[This article is part of a series where a former AP student goes over the strategies she used to get a 5 on different AP classes. Follow us to find the others!]
Of all the AP tests you can take, AP English Literature & Composition is unique. Why? Two reasons. First, it’s one of the most subjective AP exams, so you have to be careful. And second, it requires you to use specific knowledge from outside of just the AP class itself.. We’re going to be talking specifically about the Free Response section because the Multiple Choice is much more self-explanatory. So let’s explain:
The Most Subjective Test
The AP Literature class is known to be one of the most subjectively graded ones because of the nature of the subject. What defines good writing to one person may not be good writing to another. And the way you analyze the meaning of a passage may not be how it’s analyzed by someone else. So you might be thinking: how can I guarantee getting a 5 on the test?
The most important thing you need to know is that your score depends heavily on your ability to provide convincing evidence to your arguments, despite what they may be. For example, if you believe a certain character from your favorite novel represents freedom, you’re going to have to prove it. Maybe your grader will think the character represents something else - but that’s totally okay as long as you can make a convincing argument for your perspective.
So, this Free Response section is all about your ability to write persuasively.
Using Knowledge Outside of Your AP Class
The hardest part of AP Literature is the Free Response portion. Similar to AP US History, you will be given a prompt to which you must answer using evidence from any AP level book. Here’s the thing - your AP class will most definitely not cover every single possible book that you can use. You’ll likely only get through probably around 10 books in your class max, but even if you’ve analyzed all of them very deeply, there is still a chance your prompt may ask you to write about something that doesn’t fit with any of the books.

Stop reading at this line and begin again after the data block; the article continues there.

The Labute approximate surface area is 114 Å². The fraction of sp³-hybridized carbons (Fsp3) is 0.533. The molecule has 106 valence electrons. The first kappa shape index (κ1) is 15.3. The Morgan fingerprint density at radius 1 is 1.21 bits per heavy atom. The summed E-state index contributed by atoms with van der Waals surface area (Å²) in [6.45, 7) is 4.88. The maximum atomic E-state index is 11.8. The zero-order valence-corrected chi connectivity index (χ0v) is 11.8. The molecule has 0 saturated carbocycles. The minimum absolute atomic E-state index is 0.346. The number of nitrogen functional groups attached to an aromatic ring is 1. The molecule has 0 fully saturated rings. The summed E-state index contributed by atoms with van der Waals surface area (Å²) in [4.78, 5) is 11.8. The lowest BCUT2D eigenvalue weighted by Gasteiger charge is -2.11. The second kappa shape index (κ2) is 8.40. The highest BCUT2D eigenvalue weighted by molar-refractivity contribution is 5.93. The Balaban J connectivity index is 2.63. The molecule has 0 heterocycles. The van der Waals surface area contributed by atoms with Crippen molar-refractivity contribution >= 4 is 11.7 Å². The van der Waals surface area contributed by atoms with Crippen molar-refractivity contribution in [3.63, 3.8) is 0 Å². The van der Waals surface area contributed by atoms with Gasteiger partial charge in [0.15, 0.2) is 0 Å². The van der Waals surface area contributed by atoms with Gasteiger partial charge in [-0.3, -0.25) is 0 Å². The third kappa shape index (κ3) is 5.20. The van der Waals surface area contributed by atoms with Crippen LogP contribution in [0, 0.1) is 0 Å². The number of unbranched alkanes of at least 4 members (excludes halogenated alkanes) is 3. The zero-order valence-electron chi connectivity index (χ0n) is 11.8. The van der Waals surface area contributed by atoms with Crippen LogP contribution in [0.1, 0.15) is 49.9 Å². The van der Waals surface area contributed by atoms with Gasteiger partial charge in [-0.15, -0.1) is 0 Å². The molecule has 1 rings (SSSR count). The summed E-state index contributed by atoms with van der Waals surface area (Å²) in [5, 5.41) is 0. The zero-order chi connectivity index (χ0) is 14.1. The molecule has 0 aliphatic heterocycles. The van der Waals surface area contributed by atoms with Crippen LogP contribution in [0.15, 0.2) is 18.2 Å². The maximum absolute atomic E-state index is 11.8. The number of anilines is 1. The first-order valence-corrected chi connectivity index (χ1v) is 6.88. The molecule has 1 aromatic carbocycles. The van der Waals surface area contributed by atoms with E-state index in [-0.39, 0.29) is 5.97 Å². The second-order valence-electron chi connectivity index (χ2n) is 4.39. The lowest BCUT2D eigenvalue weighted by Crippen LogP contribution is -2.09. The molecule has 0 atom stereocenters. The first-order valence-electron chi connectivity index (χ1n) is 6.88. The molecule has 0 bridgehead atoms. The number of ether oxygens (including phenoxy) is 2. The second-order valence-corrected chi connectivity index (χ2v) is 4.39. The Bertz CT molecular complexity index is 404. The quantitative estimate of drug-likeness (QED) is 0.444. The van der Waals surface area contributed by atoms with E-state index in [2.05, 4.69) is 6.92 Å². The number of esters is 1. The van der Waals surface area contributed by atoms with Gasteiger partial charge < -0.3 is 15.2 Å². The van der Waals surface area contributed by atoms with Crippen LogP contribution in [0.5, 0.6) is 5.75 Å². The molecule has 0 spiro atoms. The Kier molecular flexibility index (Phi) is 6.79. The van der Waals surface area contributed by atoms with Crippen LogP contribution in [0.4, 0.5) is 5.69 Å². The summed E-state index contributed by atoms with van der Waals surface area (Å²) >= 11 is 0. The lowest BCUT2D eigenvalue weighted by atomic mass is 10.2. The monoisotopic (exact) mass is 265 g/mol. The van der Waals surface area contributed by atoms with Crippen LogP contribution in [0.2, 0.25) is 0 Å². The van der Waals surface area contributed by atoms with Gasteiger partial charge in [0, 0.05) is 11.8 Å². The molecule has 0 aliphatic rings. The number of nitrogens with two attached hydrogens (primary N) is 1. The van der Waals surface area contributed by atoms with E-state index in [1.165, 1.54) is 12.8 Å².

So, a huge piece of advice is to review the books that you’ve read in prior English classes that are AP level. So for instance, a lot of students read F. Scott Fitzgerald’s The Great Gatsby or Harper Lee’s To Kill a Mockingbird years before taking the AP class. These are totally valid novels to use as examples in your Free Response essays, but that means you’ll likely need to review them before taking the test. We’d recommend reviewing basic novel facts, plot, themes, and literary devices of such novels about a month before the test.
The more readings you have under your belt, the better, because you’ll be prepared for any kind of prompt they throw you. It may be beneficial to take additional classes outside of your school AP class or join a book club in order to build up your repertoire.
7EDU is offering AP English Literature & Composition classes this fall so you can get ahead on both writing persuasively and analyze additional novels that will add to your repertoire. Contact us at firstname.lastname@example.org or (408) 216-9109 for more info!